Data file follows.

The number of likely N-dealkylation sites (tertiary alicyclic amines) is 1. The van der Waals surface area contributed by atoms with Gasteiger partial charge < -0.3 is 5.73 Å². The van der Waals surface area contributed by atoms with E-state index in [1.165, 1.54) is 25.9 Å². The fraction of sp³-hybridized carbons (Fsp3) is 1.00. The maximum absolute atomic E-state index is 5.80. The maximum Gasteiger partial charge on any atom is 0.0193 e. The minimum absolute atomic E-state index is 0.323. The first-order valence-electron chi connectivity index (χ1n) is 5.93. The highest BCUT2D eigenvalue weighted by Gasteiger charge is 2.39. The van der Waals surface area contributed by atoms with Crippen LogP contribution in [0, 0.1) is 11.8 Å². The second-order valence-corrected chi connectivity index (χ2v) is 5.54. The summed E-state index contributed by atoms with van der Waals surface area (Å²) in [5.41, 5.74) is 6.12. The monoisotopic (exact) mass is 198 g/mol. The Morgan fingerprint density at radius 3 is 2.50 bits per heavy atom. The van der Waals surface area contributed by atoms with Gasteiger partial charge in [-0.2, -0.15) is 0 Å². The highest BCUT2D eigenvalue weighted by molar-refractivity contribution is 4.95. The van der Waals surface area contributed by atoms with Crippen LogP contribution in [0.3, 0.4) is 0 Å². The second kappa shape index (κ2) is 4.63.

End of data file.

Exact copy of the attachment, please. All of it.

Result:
The number of likely N-dealkylation sites (tertiary alicyclic amines) is 1. The van der Waals surface area contributed by atoms with Gasteiger partial charge < -0.3 is 5.73 Å². The van der Waals surface area contributed by atoms with E-state index in [1.165, 1.54) is 25.9 Å². The fraction of sp³-hybridized carbons (Fsp3) is 1.00. The maximum absolute atomic E-state index is 5.80. The maximum Gasteiger partial charge on any atom is 0.0193 e. The minimum absolute atomic E-state index is 0.323. The first-order valence-electron chi connectivity index (χ1n) is 5.93. The highest BCUT2D eigenvalue weighted by Gasteiger charge is 2.39. The van der Waals surface area contributed by atoms with Crippen LogP contribution in [0, 0.1) is 11.8 Å². The second-order valence-corrected chi connectivity index (χ2v) is 5.54. The summed E-state index contributed by atoms with van der Waals surface area (Å²) in [5.41, 5.74) is 6.12. The monoisotopic (exact) mass is 198 g/mol. The Morgan fingerprint density at radius 3 is 2.50 bits per heavy atom. The van der Waals surface area contributed by atoms with Gasteiger partial charge in [-0.2, -0.15) is 0 Å². The highest BCUT2D eigenvalue weighted by molar-refractivity contribution is 4.95. The van der Waals surface area contributed by atoms with Crippen LogP contribution in [0.3, 0.4) is 0 Å². The second kappa shape index (κ2) is 4.63.